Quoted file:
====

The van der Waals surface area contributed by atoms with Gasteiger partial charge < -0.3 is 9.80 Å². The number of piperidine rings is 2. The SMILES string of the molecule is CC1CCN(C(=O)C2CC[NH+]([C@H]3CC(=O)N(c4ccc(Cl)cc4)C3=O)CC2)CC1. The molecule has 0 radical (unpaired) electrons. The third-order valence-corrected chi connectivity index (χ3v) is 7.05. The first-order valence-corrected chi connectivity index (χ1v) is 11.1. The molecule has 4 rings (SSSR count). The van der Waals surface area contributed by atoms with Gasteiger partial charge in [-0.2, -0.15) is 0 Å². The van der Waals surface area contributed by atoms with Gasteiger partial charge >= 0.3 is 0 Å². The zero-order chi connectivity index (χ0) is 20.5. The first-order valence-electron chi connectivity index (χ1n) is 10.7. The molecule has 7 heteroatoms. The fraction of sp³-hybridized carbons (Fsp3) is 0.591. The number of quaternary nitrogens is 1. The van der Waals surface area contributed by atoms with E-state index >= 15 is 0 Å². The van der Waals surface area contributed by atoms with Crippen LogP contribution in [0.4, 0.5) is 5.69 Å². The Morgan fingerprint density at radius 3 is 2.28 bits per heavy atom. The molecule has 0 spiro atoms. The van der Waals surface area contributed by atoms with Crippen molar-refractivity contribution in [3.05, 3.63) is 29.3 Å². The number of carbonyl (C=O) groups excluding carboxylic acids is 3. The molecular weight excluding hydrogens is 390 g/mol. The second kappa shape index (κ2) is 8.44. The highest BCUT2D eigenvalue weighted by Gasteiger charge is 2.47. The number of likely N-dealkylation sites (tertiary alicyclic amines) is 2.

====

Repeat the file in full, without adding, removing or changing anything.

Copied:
The van der Waals surface area contributed by atoms with Gasteiger partial charge < -0.3 is 9.80 Å². The number of piperidine rings is 2. The SMILES string of the molecule is CC1CCN(C(=O)C2CC[NH+]([C@H]3CC(=O)N(c4ccc(Cl)cc4)C3=O)CC2)CC1. The molecule has 0 radical (unpaired) electrons. The third-order valence-corrected chi connectivity index (χ3v) is 7.05. The first-order valence-corrected chi connectivity index (χ1v) is 11.1. The molecule has 4 rings (SSSR count). The van der Waals surface area contributed by atoms with Gasteiger partial charge in [-0.2, -0.15) is 0 Å². The van der Waals surface area contributed by atoms with Gasteiger partial charge >= 0.3 is 0 Å². The zero-order chi connectivity index (χ0) is 20.5. The first-order valence-electron chi connectivity index (χ1n) is 10.7. The molecule has 7 heteroatoms. The fraction of sp³-hybridized carbons (Fsp3) is 0.591. The number of quaternary nitrogens is 1. The van der Waals surface area contributed by atoms with E-state index >= 15 is 0 Å². The van der Waals surface area contributed by atoms with Crippen LogP contribution in [0.4, 0.5) is 5.69 Å². The Morgan fingerprint density at radius 3 is 2.28 bits per heavy atom. The molecule has 0 spiro atoms. The van der Waals surface area contributed by atoms with Crippen molar-refractivity contribution in [3.05, 3.63) is 29.3 Å². The number of carbonyl (C=O) groups excluding carboxylic acids is 3. The molecular weight excluding hydrogens is 390 g/mol. The second kappa shape index (κ2) is 8.44. The highest BCUT2D eigenvalue weighted by Gasteiger charge is 2.47. The number of likely N-dealkylation sites (tertiary alicyclic amines) is 2.